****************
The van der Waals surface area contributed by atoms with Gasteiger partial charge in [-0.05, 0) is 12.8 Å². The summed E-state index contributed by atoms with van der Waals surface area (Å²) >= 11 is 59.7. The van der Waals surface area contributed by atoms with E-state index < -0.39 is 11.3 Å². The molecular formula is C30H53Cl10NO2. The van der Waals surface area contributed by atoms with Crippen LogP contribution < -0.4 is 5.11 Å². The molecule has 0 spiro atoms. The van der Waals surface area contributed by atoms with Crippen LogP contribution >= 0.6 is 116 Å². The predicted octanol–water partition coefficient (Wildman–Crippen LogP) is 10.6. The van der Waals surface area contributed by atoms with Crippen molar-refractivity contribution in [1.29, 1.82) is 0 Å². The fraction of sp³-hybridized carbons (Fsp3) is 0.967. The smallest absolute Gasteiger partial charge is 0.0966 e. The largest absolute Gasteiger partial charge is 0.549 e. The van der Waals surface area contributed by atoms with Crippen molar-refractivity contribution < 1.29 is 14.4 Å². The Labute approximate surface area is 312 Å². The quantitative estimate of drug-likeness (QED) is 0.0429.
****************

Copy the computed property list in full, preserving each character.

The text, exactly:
The van der Waals surface area contributed by atoms with Gasteiger partial charge in [-0.05, 0) is 12.8 Å². The summed E-state index contributed by atoms with van der Waals surface area (Å²) >= 11 is 59.7. The van der Waals surface area contributed by atoms with E-state index < -0.39 is 11.3 Å². The molecular formula is C30H53Cl10NO2. The van der Waals surface area contributed by atoms with Crippen LogP contribution < -0.4 is 5.11 Å². The molecule has 0 spiro atoms. The van der Waals surface area contributed by atoms with Crippen LogP contribution >= 0.6 is 116 Å². The predicted octanol–water partition coefficient (Wildman–Crippen LogP) is 10.6. The van der Waals surface area contributed by atoms with Crippen molar-refractivity contribution in [1.29, 1.82) is 0 Å². The fraction of sp³-hybridized carbons (Fsp3) is 0.967. The smallest absolute Gasteiger partial charge is 0.0966 e. The largest absolute Gasteiger partial charge is 0.549 e. The van der Waals surface area contributed by atoms with Crippen molar-refractivity contribution < 1.29 is 14.4 Å². The Labute approximate surface area is 312 Å². The quantitative estimate of drug-likeness (QED) is 0.0429.